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The London Fashion Week problem - Brexit and the protection of designs in the UK

15 September 2017

Autumn’s London Fashion Week launched yesterday evening (14-19 September 2017) but London’s prized position as one of the ‘big four’ fashion capitals could be threatened by changes to IP protection following Brexit.

The principal concern is the availability of Community unregistered design right (UCD) in the UK post-Brexit – the ‘London Fashion Week problem’.

UCD is a particularly important intellectual property right in the fashion industry because it arises without the need for any registration and can protect surface decorations.

The London Fashion Week problem arises because of the interplay between three requirements of the Designs Regulation (Commission Regulation (EC) No 2245/2002):

  1. Firstly, a design must be ‘new’ to obtain protection. Such novelty is worldwide, meaning that a prior disclosure of any materially identical design by anyone anywhere in the world (provided that any such disclosure is not entirely obscure – a threshold rarely met) will preclude the subsistence of UCD.
  2. Secondly, UCD arises automatically in a qualifying design at the time it is first made available to the public in the EU (including during any exhibition or trade show).
  3. Thirdly, a design which is not made public within the territory of the EU shall not enjoy protection as an UCD.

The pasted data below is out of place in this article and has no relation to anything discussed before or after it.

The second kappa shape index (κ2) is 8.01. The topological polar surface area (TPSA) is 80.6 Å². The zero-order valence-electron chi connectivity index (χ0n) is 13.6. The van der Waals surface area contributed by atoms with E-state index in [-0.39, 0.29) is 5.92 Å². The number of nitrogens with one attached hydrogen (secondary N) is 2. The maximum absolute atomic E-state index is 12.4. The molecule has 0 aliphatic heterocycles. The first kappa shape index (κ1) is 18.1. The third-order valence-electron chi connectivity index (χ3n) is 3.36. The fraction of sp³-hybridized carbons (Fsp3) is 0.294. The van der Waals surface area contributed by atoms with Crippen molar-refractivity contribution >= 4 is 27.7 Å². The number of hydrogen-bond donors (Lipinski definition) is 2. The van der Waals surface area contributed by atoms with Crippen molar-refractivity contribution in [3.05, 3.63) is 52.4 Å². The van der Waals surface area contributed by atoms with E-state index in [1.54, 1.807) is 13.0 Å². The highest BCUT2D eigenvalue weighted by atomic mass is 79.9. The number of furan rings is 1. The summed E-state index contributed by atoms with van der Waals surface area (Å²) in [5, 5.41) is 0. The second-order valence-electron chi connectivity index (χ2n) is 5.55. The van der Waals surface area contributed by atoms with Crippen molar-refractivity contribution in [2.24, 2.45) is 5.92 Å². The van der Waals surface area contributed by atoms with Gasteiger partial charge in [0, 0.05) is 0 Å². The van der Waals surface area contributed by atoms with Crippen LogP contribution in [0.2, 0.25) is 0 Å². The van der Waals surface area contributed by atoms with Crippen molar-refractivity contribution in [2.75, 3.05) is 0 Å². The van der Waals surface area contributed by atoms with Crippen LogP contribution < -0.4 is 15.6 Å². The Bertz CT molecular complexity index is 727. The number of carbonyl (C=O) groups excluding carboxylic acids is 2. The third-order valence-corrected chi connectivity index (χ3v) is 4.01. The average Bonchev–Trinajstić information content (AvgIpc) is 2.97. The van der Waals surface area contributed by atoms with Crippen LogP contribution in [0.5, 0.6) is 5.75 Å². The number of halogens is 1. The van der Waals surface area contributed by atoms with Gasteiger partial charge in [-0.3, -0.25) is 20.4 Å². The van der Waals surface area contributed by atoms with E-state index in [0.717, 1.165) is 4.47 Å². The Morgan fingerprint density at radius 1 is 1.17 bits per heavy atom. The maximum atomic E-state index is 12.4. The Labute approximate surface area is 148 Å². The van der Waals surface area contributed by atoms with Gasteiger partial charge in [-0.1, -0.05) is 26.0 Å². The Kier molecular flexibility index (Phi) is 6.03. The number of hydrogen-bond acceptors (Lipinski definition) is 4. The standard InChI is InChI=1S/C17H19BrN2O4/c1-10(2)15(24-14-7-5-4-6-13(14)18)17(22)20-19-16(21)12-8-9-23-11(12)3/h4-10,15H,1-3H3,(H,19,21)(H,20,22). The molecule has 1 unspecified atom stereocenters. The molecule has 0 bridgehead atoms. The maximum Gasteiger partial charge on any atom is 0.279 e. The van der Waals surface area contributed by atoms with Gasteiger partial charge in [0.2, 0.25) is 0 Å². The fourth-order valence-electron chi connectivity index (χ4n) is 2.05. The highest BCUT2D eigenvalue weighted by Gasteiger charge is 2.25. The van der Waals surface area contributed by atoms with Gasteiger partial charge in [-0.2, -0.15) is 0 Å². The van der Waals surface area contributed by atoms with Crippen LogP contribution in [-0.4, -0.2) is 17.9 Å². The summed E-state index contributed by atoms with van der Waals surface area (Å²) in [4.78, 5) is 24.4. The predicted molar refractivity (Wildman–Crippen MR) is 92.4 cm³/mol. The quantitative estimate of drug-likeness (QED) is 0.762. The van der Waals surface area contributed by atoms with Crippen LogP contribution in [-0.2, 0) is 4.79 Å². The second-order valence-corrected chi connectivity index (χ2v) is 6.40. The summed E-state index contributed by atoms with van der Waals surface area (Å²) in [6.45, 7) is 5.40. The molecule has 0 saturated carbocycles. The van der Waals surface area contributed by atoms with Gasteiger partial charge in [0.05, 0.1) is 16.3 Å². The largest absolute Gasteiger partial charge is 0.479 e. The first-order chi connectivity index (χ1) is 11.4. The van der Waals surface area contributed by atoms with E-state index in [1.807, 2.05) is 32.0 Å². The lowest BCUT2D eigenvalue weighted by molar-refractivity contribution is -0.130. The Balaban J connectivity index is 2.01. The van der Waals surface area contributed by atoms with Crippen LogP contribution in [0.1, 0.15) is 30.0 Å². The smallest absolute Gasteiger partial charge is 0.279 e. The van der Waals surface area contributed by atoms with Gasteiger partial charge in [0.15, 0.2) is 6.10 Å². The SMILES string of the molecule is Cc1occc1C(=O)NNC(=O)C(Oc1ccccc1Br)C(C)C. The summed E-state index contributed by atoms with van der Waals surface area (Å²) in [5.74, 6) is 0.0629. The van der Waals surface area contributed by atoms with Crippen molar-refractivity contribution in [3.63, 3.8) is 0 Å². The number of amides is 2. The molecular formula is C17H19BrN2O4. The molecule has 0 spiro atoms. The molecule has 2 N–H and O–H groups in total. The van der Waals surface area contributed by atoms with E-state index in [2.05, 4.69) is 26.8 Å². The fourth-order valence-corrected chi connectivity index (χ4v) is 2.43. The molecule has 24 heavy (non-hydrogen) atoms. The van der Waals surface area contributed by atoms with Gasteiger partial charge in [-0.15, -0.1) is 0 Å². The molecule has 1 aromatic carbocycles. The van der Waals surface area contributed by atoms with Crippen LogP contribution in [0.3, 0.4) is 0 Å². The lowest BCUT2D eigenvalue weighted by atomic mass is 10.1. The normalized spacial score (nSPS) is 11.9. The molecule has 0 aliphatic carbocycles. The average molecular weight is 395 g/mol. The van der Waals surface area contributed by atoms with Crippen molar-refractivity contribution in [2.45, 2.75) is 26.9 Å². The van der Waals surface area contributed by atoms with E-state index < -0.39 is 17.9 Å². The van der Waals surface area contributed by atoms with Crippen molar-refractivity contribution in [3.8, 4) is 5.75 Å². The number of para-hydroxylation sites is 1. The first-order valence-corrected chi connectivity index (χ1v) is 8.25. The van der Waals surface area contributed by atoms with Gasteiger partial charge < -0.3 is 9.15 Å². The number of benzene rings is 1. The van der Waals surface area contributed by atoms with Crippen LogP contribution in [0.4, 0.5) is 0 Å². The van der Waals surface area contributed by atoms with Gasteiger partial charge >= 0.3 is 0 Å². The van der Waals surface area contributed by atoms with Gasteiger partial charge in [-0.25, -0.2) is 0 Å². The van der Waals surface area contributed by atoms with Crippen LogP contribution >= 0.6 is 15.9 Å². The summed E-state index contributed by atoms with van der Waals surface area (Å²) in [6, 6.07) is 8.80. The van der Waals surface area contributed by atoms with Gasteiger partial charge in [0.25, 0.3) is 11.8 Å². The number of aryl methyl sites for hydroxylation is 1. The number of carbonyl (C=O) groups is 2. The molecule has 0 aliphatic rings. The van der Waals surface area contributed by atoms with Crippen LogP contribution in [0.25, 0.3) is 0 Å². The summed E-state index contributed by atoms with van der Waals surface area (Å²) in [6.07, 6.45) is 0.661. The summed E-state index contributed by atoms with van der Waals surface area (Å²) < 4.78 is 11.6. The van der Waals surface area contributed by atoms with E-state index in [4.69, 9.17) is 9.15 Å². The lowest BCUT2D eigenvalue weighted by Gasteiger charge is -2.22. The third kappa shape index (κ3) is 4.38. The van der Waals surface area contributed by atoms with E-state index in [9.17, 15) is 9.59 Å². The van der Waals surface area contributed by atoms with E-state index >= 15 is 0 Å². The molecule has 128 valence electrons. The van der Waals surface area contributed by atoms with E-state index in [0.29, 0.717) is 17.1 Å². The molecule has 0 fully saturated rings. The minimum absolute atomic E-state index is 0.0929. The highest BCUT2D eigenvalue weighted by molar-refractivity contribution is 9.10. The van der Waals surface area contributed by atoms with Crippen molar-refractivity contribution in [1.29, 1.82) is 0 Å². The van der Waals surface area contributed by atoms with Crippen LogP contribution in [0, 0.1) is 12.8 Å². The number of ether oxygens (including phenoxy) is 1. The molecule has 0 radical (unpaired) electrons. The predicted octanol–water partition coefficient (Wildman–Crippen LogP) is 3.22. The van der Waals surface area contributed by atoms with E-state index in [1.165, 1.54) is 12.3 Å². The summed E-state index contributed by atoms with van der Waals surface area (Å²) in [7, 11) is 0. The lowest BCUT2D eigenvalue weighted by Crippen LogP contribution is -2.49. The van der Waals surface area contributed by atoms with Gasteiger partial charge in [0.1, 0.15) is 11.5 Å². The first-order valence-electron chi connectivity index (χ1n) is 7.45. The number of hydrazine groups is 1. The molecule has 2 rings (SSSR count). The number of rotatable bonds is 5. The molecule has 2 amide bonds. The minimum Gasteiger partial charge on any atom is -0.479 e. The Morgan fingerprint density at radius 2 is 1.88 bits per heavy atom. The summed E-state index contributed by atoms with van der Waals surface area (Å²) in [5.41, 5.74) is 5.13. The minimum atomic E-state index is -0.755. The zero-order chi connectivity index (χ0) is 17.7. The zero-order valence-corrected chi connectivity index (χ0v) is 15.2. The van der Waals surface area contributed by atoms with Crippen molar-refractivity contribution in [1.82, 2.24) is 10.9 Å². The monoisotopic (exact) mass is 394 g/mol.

The generally accepted position (although definitive guidance from the CJEU on the impact of the third point above would be widely welcomed) is that UCD therefore cannot arise where a materially identical design is first disclosed outside of the EU, even if disclosed by the rightful owner of any design rights that may otherwise exist in the design. When the UK ceases to be a member of the EU, this will apply to any designs first disclosed in the UK, including during London Fashion Week.

On 6 September 2017, the EU Commission published its position paper on the protection of intellectual property rights post-Brexit. The position paper was silent on the London Fashion Week problem. Further industry lobbying is necessary to push the issue up the negotiating and/or legislative agenda and ensure that the fashion industry in the UK is left with a more satisfactory option than those which it will otherwise be left with post-Brexit, namely:

  1. give up on UCD and rely on other rights instead
  2. give up on the UK and first publicise designs in the EU, or
  3. tread the fine line of first publishing in the EU without drawing so much attention that the London Fashion Week reveal becomes redundant while making sure that the EU disclosure is not obscure.

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